SMTP (Simple Mail Transfer Protocol) is a protocol for sending email messages between servers. Most email systems that send mail over the Internet use SMTP to send messages from one server to another, and to deliver messages to local mail clients like Microsoft Outlook or Apple Mail.
SSMTP is a simple and lightweight utility that allows users to send emails from the command line or shell scripts. It is especially useful for systems that don’t have a full-blown mail server installed, such as a headless server or a machine running on a cloud platform.
In this article, we will show you how to set up and configure SSMTP on your Linux machine.
Step 1: Install SSMTP
The first thing you need to do is install SSMTP on your Linux machine. Depending on your distribution, you can use the package manager to install it.
- For example, On a Debian or Ubuntu machine, you can use the following command:
sudo apt update && apt install ssmtp
- On a CentOS or Fedora machine, you can use the following command:
sudo yum install ssmtp
Step 2: Configure SSMTP
Once SSMTP is installed, you need to configure it by editing the configuration file located at “/etc/ssmtp/ssmtp.conf”. For this tutorial, I am using the Gmail SMTP server. You can use any of the remote SMTP servers that allowed you to send emails from your system.
Open the file in a text editor, such as nano or vi:
sudo nano /etc/ssmtp/ssmtp.conf
Change/Update the following lines in the configuration file:
The above details are as followings,
- mailhub: your smtp server host/ip with port.
- UseSTARTTLS: Set it to Yes if the SMTP server uses TLS or else No.
- AuthUser: Use Gmail ID here
- AuthPass: Use Gmail ID’s password
- TLS_CA_File: This may be required sometimes If you face an issue like “send-mail: Cannot open smtp.gmail.com:587”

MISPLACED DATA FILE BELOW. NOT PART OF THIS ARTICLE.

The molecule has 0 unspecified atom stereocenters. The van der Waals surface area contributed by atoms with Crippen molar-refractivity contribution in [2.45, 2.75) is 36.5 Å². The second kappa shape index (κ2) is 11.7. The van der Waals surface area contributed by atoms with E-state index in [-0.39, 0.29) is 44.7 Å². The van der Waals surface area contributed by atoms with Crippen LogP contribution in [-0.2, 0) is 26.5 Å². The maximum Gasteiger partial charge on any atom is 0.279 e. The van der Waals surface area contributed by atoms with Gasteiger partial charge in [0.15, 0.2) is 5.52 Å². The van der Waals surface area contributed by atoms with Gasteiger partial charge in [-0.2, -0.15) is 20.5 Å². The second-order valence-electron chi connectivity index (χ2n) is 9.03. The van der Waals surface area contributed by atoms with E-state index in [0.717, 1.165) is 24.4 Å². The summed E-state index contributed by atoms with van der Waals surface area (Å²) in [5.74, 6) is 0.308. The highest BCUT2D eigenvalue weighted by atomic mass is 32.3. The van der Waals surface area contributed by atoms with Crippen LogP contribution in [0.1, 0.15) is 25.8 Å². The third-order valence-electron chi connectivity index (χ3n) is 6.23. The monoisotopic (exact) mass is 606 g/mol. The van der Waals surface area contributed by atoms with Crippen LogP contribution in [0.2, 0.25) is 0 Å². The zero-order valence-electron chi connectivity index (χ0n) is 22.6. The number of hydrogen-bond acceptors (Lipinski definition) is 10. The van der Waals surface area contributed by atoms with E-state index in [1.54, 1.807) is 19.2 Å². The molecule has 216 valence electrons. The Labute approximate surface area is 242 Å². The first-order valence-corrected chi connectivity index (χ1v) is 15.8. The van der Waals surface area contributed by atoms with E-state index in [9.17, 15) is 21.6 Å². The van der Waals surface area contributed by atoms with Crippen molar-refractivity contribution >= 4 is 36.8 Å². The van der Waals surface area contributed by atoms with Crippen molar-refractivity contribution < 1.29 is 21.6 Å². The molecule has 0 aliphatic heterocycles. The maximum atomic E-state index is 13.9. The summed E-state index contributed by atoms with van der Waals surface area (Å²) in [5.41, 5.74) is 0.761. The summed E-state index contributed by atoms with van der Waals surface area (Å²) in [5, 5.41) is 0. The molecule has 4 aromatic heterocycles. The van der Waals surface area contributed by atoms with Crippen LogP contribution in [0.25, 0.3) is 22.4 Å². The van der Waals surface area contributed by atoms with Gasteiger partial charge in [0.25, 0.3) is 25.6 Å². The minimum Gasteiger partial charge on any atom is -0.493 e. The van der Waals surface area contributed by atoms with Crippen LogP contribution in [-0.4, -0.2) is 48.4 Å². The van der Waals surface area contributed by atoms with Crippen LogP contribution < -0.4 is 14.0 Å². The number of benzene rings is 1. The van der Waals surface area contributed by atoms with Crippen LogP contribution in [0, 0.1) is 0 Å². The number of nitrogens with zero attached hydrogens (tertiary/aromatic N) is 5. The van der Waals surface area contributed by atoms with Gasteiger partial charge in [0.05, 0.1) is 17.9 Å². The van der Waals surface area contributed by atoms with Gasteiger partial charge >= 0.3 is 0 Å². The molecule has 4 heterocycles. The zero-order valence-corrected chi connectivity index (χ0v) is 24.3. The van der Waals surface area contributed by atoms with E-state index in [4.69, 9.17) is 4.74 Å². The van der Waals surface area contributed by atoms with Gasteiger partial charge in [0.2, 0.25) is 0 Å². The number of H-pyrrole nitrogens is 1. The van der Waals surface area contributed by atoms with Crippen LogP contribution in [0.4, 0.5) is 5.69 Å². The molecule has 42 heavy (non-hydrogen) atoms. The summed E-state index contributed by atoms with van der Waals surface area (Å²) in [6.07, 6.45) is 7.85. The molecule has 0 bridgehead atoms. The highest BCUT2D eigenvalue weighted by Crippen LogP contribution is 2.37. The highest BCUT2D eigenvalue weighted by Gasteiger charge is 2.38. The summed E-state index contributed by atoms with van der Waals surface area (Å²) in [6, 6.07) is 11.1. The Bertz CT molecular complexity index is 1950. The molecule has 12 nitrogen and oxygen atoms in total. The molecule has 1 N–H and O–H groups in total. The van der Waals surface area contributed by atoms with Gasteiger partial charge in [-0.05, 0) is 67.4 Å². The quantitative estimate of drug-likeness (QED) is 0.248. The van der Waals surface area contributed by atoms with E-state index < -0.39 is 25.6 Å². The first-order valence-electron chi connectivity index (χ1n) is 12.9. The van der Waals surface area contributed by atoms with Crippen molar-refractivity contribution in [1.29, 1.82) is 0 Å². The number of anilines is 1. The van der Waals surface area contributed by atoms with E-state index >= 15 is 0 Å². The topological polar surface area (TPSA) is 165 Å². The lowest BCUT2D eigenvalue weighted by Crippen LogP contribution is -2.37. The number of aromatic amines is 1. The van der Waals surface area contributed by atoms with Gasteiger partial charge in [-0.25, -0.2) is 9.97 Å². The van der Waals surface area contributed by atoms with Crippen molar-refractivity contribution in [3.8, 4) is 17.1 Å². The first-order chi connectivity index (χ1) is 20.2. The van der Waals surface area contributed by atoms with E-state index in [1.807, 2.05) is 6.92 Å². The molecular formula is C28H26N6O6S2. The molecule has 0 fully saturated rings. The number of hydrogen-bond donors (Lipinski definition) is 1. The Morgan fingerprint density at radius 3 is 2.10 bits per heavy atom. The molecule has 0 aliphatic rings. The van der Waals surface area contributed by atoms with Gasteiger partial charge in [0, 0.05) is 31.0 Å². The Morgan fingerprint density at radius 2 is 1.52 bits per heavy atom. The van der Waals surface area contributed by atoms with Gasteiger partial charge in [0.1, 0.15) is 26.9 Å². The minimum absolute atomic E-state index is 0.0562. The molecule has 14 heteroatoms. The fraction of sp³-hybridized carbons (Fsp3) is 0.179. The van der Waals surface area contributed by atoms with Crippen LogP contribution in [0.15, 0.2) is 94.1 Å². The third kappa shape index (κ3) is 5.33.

Step 3: Send a Test Email
Now test the setup by sending a test email to an email address. First compose the mail in a text file like:
Add email content, for example:
msg.txtFrom: [email protected] Subject: This is the Subject Line Email content line 1 Email content line 2
Then send an email to “[email protected]” using the
ssmtp [email protected] < msg.txt
Check your mailbox for the new email.
Step 4: Set the Default Mail Transfer Agent
Now set SSMTP as your default mail server, So that you can simply use the mail command to send emails through SSMTP.
alternatives --config mtaThere are 2 programs that provide 'MTA'. Selection Command ----------------------------------------------- 1 /usr/sbin/sendmail.ssmtp *+ 2 /usr/sbin/sendmail.sendmail Enter to keep the current selection[+], or type selection number: 1
In case of no other mail client is configured, You should see a message like "no alternatives for mta". In that case, SSMTP is the default mail client.
To verify the changes, execute:
sendmail -VsSMTP 2.64 (Not sendmail at all)
In this article, we showed you how to set up and configure SSMTP on your Linux machine in 5 simple steps. First, we installed SSMTP using the package manager. Then, we configured SSMTP by editing the configuration file and setting the default mail transfer agent. After that, we tested SSMTP by sending an email from the command line. Finally, we showed you how to use SSMTP in shell scripts to send automated emails.
SSMTP is a simple and lightweight utility that allows you to send emails from the command line or shell scripts. It is especially useful for systems that don't have a full-blown mail server installed, such as a headless server or a machine running on a cloud platform. With a few simple configurations, you can easily use SSMTP to send emails from your Linux machine.